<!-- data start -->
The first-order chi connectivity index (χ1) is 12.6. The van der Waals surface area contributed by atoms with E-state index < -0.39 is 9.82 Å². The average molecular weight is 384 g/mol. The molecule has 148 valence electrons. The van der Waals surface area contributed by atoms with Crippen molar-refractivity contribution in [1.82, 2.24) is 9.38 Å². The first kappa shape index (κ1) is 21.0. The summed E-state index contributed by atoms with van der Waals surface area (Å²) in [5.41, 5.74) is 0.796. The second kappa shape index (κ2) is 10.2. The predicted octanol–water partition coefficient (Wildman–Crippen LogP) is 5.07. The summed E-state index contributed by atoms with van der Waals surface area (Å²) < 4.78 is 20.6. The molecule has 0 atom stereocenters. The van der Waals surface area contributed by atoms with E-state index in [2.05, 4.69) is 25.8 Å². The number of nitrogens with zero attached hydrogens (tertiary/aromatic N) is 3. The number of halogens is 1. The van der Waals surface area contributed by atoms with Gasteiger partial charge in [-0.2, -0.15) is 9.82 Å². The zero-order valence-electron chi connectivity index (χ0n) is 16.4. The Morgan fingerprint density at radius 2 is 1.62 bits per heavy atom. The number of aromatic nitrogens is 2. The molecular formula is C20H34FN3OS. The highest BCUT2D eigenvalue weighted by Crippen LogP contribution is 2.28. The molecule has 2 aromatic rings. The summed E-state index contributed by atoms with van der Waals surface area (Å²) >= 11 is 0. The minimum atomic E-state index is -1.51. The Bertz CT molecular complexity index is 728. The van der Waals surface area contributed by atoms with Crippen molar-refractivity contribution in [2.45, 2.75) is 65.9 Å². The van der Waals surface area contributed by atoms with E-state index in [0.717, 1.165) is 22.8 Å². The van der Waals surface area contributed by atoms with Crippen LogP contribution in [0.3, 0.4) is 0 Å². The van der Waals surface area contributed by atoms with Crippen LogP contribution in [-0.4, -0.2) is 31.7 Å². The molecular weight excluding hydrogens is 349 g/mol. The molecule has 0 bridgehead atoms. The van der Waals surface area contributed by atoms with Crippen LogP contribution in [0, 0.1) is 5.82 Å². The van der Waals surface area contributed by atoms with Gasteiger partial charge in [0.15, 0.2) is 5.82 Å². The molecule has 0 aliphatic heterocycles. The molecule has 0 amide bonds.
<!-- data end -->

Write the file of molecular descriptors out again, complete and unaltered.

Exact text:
The first-order chi connectivity index (χ1) is 12.6. The van der Waals surface area contributed by atoms with E-state index < -0.39 is 9.82 Å². The average molecular weight is 384 g/mol. The molecule has 148 valence electrons. The van der Waals surface area contributed by atoms with Crippen molar-refractivity contribution in [1.82, 2.24) is 9.38 Å². The first kappa shape index (κ1) is 21.0. The summed E-state index contributed by atoms with van der Waals surface area (Å²) in [5.41, 5.74) is 0.796. The second kappa shape index (κ2) is 10.2. The predicted octanol–water partition coefficient (Wildman–Crippen LogP) is 5.07. The summed E-state index contributed by atoms with van der Waals surface area (Å²) < 4.78 is 20.6. The molecule has 0 atom stereocenters. The van der Waals surface area contributed by atoms with E-state index in [2.05, 4.69) is 25.8 Å². The number of nitrogens with zero attached hydrogens (tertiary/aromatic N) is 3. The number of halogens is 1. The van der Waals surface area contributed by atoms with Gasteiger partial charge in [-0.2, -0.15) is 9.82 Å². The zero-order valence-electron chi connectivity index (χ0n) is 16.4. The Morgan fingerprint density at radius 2 is 1.62 bits per heavy atom. The number of aromatic nitrogens is 2. The molecular formula is C20H34FN3OS. The highest BCUT2D eigenvalue weighted by Crippen LogP contribution is 2.28. The molecule has 2 aromatic rings. The summed E-state index contributed by atoms with van der Waals surface area (Å²) >= 11 is 0. The minimum atomic E-state index is -1.51. The Bertz CT molecular complexity index is 728. The van der Waals surface area contributed by atoms with Crippen molar-refractivity contribution in [2.45, 2.75) is 65.9 Å². The van der Waals surface area contributed by atoms with E-state index in [0.717, 1.165) is 22.8 Å². The van der Waals surface area contributed by atoms with Crippen LogP contribution in [0.3, 0.4) is 0 Å². The van der Waals surface area contributed by atoms with Crippen LogP contribution in [-0.4, -0.2) is 31.7 Å². The molecular weight excluding hydrogens is 349 g/mol. The molecule has 0 bridgehead atoms. The van der Waals surface area contributed by atoms with Crippen LogP contribution in [0, 0.1) is 5.82 Å². The van der Waals surface area contributed by atoms with Gasteiger partial charge in [0.15, 0.2) is 5.82 Å². The molecule has 0 aliphatic heterocycles. The molecule has 0 amide bonds.